Today we think of our U.S. Capitol as a wholly secular facility and yet for its first 100 years a CHURCH, sometimes many churches, met in its hallowed halls.

It also confirms the intent of our Founding Fathers wasn’t to segregate religion or separate “church from state,” but rather to keep the state out of the churches. This was the real point of Jefferson’s assurance to that band of Baptists in Connecticut. They feared the STATE would control, limit, prohibit and cancel religious rights. They feared the STATE could persecute and prosecute religion.

Ironically, Jefferson penned those famous “separation of church and state” words and then two days later attended church services at the U.S. Capitol. If he truly believed that “church and state were to be separated” then his behavior was hypocritical.

Maybe it’s more reasonable to think we’ve missed Jefferson’s point.

It’s an inconvenient history that secularists want Americans to forget.

Thomas Jefferson was a religious enigma, much like his counterpart Benjamin Franklin. However, both Founding Fathers were as influenced by America’s Great Awakening revivalism as they were of France’s Enlightenment rationalism. Both Jefferson and Franklin supported missionaries and attended church. Jefferson was fascinated with Indian culture and, in particular, wanted to “civilize” them through western ideals, philosophy, values and thinking.

To aid that process, he collected stories from the life of Christ to show the “ethics and morals” of western civilization. Jefferson never called his collection a “Bible,” but later generations did. In fact, many Christians think Jefferson purposely edited and created his own Bible to suit his theology, but that’s not true. His purpose was to help the native Indian tribes to better understand western civilized culture, morals and ethics.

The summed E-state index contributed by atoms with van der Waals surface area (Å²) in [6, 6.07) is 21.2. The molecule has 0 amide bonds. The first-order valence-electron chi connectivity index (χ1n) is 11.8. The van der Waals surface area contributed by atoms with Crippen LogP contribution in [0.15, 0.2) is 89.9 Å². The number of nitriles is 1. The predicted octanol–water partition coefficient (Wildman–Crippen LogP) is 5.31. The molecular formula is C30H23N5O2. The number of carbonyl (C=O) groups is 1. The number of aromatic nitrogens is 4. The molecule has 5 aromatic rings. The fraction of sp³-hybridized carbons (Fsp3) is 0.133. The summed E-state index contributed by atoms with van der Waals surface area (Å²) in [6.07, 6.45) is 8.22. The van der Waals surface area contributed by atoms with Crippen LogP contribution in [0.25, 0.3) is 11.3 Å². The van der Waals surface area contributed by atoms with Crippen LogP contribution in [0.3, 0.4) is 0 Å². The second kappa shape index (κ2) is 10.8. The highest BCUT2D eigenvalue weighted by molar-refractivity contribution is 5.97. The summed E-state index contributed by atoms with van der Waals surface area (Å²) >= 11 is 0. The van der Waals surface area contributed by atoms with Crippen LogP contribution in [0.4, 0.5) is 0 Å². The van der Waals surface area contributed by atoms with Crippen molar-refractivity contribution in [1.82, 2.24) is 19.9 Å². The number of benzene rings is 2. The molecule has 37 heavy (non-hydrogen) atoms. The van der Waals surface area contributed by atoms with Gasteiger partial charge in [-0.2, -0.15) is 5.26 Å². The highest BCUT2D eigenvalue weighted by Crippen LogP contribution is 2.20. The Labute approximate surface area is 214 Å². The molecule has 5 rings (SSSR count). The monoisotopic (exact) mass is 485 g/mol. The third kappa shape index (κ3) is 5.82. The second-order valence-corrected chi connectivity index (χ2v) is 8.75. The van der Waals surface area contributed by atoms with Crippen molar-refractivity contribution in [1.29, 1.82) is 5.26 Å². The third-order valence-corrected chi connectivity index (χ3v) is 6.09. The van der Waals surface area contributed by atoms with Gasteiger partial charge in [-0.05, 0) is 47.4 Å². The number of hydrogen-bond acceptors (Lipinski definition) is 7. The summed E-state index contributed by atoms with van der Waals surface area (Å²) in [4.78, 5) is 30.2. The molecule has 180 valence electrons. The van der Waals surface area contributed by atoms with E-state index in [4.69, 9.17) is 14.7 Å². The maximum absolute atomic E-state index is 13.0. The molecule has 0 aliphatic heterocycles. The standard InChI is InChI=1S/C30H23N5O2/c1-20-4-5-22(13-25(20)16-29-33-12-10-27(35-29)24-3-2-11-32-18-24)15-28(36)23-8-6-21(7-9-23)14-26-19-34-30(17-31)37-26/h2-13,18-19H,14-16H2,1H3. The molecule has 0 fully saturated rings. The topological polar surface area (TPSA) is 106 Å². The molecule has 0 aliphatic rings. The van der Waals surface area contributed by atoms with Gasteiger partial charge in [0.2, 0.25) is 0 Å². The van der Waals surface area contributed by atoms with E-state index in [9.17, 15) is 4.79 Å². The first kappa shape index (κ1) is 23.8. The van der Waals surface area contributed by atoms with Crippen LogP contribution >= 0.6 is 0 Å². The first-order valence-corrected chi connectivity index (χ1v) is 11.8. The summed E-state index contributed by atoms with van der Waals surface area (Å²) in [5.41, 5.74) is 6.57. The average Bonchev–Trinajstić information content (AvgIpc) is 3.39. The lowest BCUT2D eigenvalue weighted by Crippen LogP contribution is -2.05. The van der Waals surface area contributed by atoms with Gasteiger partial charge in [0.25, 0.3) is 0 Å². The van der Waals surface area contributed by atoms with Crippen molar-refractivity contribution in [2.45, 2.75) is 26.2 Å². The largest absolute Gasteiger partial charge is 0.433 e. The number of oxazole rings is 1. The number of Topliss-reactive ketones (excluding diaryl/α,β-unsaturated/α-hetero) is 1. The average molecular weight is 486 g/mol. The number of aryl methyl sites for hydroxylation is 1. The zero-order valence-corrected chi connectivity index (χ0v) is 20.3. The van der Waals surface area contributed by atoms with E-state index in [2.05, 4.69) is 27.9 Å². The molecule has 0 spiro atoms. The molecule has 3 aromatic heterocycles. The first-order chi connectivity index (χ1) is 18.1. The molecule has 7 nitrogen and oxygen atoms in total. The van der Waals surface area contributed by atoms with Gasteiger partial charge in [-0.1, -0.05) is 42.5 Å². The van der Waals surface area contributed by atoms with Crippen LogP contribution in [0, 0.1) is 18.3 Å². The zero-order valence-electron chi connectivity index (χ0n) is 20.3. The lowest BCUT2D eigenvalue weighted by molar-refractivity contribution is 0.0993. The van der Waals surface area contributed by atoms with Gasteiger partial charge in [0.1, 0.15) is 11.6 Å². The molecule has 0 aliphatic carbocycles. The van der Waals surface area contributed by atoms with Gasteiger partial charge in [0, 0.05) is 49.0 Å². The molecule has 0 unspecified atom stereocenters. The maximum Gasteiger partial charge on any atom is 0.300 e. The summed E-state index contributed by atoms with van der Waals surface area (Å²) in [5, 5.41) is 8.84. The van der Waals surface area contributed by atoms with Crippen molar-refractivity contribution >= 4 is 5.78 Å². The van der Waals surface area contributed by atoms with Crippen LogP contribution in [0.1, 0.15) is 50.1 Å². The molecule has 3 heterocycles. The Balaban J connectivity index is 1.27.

The truth? From the beginning, Christianity and religion were woven into the fabric of America. And the fact our U.S. Capitol was once a gathering place for Christians to worship and hear the Word of God proves how far we’ve wandered from our original national DNA.

Actually, a little religion in the U.S. Capitol might do some good.

Much of what they do nowadays hasn’t got a prayer.

 

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SOURCES:

1. BOSTON CHURCH NEWS ARTICLE: Federal Orrery, Boston, July 2, 1795, p. 2.

2. THOMAS JEFFERSON “I AM A CHRISTIAN” QUOTE: Thomas Jefferson, Memoir, Correspondence, and Miscellanies from the Papers of Thomas Jefferson, Thomas Jefferson Randolph, editor (Boston: Grey & Bowen, 1830), Vol. III, p. 506, to Benjamin Rush, April 21, 1803.

3. THOMAS JEFFERSON’S CHURCH ATTENDANCE: Mrs. Samuel Harrison Smith (Margaret Bayard), The First Forty Years of Washington Society, Galliard Hunt, editor (New York: Charles Scribner’s Sons, 1906), p. 13.

4. JEFFERSON’S ATTENDANCE BY HORSE AND IN BAD WEATHER: Cutler and Cutler, Life, Journal, and Correspondence, Vol. II, p. 119, in a letter to Dr. Joseph Torrey on January 3, 1803; see also his entry of December 26, 1802 (Vol. II, p. 114).

5. JAMES MADISON’S ATTENDANCE: Abijah Bigelow to Hannah Bigleow, December 28, 1812. “Letters of Abijah Bigleow, Member of Congress, to his Wife,” Proceedings, 1810-1815, American Antiquarian Society (1930), p. 168.

6. CROWDED CAPITOL SERVICES: Smith, The First Forty Years, p. 14.

7. HISTORY OF CAPITOL SERVICES: James Hutson (Chief of the Manuscript Division of the Library of Congress), Religion and the Founding of the American Republic (Washington, DC: Library of Congress, 1998), p. 91.